Mary Cassatt (Dictionary of World Biography: The 19th Century)
Article abstract: Using Impressionist techniques to create vivid, unsentimental portraits, Cassatt became one of America’s foremost painters at a time when the art world was regarded as an exclusively male domain.
Mary Stevenson Cassatt was the second daughter and fourth child of Robert and Katherine Johnson Cassatt. Robert Cassatt earned a comfortable income from stock trading and real estate. In 1849, the family moved to Philadelphia, but in 1851, they left for an extended stay in Europe.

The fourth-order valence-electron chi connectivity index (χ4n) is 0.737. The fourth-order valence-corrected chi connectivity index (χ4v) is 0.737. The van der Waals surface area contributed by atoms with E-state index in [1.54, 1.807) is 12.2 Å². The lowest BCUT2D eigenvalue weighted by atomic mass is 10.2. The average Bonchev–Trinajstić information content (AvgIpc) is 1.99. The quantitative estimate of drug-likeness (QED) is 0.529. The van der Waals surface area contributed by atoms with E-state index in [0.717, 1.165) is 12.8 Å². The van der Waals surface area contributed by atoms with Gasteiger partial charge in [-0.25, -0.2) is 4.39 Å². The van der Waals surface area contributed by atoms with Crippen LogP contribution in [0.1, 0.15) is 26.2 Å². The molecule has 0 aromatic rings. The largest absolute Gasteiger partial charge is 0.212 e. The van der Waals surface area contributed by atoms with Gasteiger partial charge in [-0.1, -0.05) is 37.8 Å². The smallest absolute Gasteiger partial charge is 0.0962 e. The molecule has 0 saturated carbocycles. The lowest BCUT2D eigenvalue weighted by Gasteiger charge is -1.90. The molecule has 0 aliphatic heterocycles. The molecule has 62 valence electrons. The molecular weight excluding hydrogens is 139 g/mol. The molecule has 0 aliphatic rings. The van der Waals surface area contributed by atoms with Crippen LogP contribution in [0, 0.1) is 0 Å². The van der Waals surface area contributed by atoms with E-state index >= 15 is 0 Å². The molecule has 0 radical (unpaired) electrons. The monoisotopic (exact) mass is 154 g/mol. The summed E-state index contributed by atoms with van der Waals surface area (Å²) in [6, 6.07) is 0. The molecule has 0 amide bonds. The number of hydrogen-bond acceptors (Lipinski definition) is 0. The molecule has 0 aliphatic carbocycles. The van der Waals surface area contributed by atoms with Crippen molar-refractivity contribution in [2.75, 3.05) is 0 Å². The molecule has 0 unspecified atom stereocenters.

The Cassatts first lived in Paris, but in 1853 they moved to Germany, where the eldest son, Alexander, could study engineering, and another son, Robert, could receive medical attention. In 1855, Robert died and was buried in Darmstadt; many years later, Mary Cassatt would have his body moved to be interred with others of the family at her French château.
The family returned to the United States in 1855, settling first in the Pennsylvania countryside and then back in Philadelphia, where Mary enrolled, in 1861, at the Pennsylvania Academy of Fine Arts. During her four years at the academy she received a solid, if uninspiring, education in artistic fundamentals. Students began with drawings from casts of statues, progressed to live models, and completed their training by making oil copies of paintings. The faults of this process were that the instructors were competent but undistinguished, and the...
(The entire section is 2420 words.)
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